Orange-Osceola State Attorney pens new policy for law enforcement deadly force cases

Office will now investigate, as well as FDLE

After creating a COVID-19 policy and a death penalty policy, State Attorney Monique Worrell has now created an Officer Involved Critical Incident Policy.

ORANGE COUNTY, Fla. – An Orange County deputy shot and killed 22-year-old Salaythis Melvin outside the Florida Mall in August 2020. It became one of six cases where officers used deadly force inherited by State Attorney Monique Worrell when she was sworn-in in January of this year.

“It’s interesting to state that when we walked in there were six, so on day one I was already behind,” Worrell told News 6 said.

After creating a COVID-19 policy and a death penalty policy, Worrell has now created an Officer Involved Critical Incident Policy.

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“What I wanted to do was create a consistent policy that the community, as well as law enforcement, could rely on — on how these incidents would be handled in my administration,” Worrell said.

When an officer uses deadly force in Orange and Osceola Counties, the Florida Department of Law Enforcement investigates, so an independent agency with no connection to the officer is handling the case.

Under Worrell’s new policy, her office will now conduct its own investigation to run concurrently with FDLE’s

“Not only will one of our investigators show up to the scene, but also my Deputy Chief,” she said.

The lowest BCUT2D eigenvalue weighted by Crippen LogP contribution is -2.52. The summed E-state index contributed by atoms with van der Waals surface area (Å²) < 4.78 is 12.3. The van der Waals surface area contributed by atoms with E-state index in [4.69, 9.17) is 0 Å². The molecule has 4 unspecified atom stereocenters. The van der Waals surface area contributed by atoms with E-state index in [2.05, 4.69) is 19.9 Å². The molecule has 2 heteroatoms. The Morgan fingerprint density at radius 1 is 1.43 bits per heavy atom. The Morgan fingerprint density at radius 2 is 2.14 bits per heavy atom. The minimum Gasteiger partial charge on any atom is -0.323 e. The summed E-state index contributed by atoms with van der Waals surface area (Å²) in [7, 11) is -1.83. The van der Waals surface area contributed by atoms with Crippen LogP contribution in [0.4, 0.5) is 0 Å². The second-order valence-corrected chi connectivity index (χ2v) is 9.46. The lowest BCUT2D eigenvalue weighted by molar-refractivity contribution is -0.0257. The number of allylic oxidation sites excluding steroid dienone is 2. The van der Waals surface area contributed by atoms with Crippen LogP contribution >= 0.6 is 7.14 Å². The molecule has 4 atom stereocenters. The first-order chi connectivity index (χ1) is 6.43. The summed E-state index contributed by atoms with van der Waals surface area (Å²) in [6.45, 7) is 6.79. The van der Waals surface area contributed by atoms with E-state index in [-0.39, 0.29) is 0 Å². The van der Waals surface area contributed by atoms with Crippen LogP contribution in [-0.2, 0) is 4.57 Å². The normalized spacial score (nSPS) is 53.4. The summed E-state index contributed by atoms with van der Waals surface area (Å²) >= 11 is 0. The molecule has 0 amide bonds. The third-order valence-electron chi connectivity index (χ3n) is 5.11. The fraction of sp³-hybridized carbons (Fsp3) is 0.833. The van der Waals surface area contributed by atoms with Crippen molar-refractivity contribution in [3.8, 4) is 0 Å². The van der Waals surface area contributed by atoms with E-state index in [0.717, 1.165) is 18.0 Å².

Worrell said the move does not mean she doesn’t have confidence in FDLE.

“No, it just means we, as lawyers, know what it takes to prove a case,” Worrell said. “This is something we spoke with them about and they didn’t have any reservations.”

Before now, FDLE would investigate, then present its report to the state attorney’s office.

Now the report will be reviewed by Worrell’s newly created officer-involved critical incident panel.

News 6 asked if the panel is adding to the bureaucracy.

“It may, it may add more bureaucracy,” Worrell said. “But it is more important that we complete a thorough investigation than a fast investigation so that we can ensure that justice is done in every case,” she said.

The panel will be made up of the Deputy Chief Assistant State Attorney, the Director of Public Accountability, two homicide prosecutors, three assistant state attorneys, and three investigators, according to Worrell.

The panel will then present its analysis to Worrell, who will determine if the deadly force was justified and whether the officer involved should be cleared or face charges.

If it’s too close to call the case will then be presented to the grand jury, according to the policy.

“Once I’ve signed off on the ultimate determination and we’ve presented our findings to the family, as well as to the law enforcement agency, our report will be available for the public to view,” Worrell said

Worrell said she is still getting feedback on the policy from law enforcement.

The new policy took effect on her 100th day in office.

About the Author:

Emmy Award-winning reporter Louis Bolden joined the News 6 team in September of 2001 and hasn't gotten a moment's rest since. Louis has been a General Assignment Reporter for News 6 and Weekend Morning Anchor. He joined the Special Projects/Investigative Unit in 2014.